Ms Reinecke undertook the briefing. The purpose of the briefing was for the Committee to consider and approve SA’s accession to the Advisory Centre on WTO (World Trade Organisation) Law (ACWL). Some background was that there was an increase in use of non-tariff barriers and hence tariffs no longer afforded adequate protection. Trade restructuring measures were accumulating in terms of the WTO. SA needed to protect its economy and its industries. When there were disputes between countries it was referred to the WTO. The ACWL would assist SA to better understand WTO dispute rules. The ACWL was an independent, impartial and non-political source of legal advice. It provided developing countries and least developed countries with legal capacity to enable them to take full advantage of the benefits and opportunities offered by the WTO. Members were provided with insight into the services offered by the ACWL and on what the process entailed in joining the ACWL. It was pointed out that on the 26 August 2015 cabinet had approved of SA becoming a member of the ACWL. As far as financial implications to SA for joining the ACWL there was a once-off membership contribution of approximately R2.2m depending on exchange rates. Besides this once-off contribution members of the ACWL were not required to make any further payments to receive services except the payment of a discounted fee charged in dispute settlement proceedings. Some benefits accruing to SA as a member of the ACWL was that it would have a free source of legal advice on the compatibility to WTO laws of trade measures of other countries that affect its exports and of trade measures that it wished to introduce. The ACWL could also assist SA in WTO dispute settlement cases at a discounted rate. The ACWL comprised of highly skilled and highly regarded lawyers who contributed towards the strengthening of the WTO dispute system as well as prosecuting their developing country clients’ interests. By SA joining the ACWL it would foster a sense of confidence and equity in the multilateral trading system, allowing developing members to enforce their rights under international trade law. The DTI recommended that a body comprising of all government departments be established for consultative purposes. It was further recommended that the Committee considered and approved SA’s accession to the ACWL.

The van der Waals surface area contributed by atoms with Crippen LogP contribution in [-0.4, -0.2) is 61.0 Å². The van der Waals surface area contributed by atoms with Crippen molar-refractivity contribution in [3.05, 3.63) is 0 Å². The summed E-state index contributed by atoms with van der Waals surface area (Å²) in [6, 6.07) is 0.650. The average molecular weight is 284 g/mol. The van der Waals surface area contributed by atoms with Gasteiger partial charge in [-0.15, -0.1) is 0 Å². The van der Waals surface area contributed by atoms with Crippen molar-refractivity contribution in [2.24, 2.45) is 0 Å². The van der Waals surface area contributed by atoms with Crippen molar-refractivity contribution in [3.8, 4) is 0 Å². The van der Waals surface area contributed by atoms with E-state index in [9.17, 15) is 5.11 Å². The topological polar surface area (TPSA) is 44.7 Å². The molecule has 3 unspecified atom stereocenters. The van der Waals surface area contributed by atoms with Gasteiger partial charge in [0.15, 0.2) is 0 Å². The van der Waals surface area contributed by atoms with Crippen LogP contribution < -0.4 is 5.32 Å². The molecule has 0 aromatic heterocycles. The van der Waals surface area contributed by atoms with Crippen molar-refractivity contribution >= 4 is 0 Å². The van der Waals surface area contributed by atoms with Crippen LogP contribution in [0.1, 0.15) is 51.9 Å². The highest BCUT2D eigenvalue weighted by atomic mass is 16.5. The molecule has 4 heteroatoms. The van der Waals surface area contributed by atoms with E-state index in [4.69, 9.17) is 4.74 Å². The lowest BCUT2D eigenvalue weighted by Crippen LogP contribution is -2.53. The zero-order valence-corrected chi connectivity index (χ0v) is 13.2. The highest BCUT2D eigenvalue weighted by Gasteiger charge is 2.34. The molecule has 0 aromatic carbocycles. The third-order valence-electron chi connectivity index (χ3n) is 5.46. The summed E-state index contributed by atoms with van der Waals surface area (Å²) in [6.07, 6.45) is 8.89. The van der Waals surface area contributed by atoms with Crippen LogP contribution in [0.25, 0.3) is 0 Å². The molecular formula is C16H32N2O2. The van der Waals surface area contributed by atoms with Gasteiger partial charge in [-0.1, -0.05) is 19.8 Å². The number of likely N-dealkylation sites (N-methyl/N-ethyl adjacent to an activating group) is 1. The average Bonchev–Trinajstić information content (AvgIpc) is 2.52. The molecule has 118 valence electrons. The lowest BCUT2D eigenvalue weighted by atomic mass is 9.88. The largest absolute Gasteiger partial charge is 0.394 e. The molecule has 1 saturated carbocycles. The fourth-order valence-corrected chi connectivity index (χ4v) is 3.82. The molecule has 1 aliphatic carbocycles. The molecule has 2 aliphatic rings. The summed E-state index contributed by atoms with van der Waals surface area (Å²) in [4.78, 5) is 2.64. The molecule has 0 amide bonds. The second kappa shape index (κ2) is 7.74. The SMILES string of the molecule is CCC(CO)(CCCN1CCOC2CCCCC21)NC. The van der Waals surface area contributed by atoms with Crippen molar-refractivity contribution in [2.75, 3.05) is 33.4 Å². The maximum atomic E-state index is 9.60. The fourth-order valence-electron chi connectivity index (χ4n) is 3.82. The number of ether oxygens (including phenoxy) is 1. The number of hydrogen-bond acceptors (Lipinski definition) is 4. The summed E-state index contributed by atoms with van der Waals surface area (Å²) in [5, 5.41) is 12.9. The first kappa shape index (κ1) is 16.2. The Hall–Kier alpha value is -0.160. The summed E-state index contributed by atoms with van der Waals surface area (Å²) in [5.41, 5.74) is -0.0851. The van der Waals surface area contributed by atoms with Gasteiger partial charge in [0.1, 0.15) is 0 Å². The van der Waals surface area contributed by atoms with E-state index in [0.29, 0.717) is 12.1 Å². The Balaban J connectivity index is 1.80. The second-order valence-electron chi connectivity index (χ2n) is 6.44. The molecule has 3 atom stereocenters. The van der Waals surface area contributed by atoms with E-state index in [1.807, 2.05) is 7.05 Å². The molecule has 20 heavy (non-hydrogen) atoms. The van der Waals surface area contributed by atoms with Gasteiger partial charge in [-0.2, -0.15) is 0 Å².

Discussion
Mr W Faber (DA, Northern Cape) agreed that the ratification of the Protocol should be supported. He asked whether the once off payment that was referred to in the briefing was for legal advice of for legal assistance should litigation take place.

Ms Konar on how much the ACWL would charge said that there was set amounts and these were set out in a schedule contained in an annexure.

Mr B Nthebe (ANC, North West) asked whether SA by reducing its tariffs was not making itself vulnerable. Tariffs were after all imposed as a means of protecting vulnerable sectors. The emphasis of the briefing seemed to be on a dispute resolution mechanism. Was this what the Protocol was about or was it about SA reducing tariffs?

Ms Reinecke pointed out that there were sectors in the South African economy that were sensitive. One such sector was the clothing and textile industry and SA should use its policy space to protect its industries. These types of sectors needed to be protected. One option was perhaps to increase tariffs. The emphasis globally at present was to reduce tariffs. Countries like the USA and blocs like Europe came up with very creative ways of protecting their industries. SA needed to learn from what these countries did. SA should perhaps consider increasing tariffs and consider other measures to protect its industries. The ACWL offered an advisory function.

Mr J Mthethwa (ANC, KwaZulu-Natal) noted that cabinet had already approved the ratification of the Protocol. He asked whether the DTI had considered the implications after approval by both houses of parliament. Cabinet had in the past also approved SA being part of the International Criminal Court (ICC) and now SA was in trouble. SA needed to protect its economy. He asked whether SA would be protected against banks in SA that was stealing money from the country for long periods of time.

Ms Reinecke stated that the ACWL was an independent non political organisation that SA was joining. The DTI had consulted with the State Law Advisers Office and was given the go ahead. There were no issues of constitutionality if SA joined. There was also no conflict with domestic law.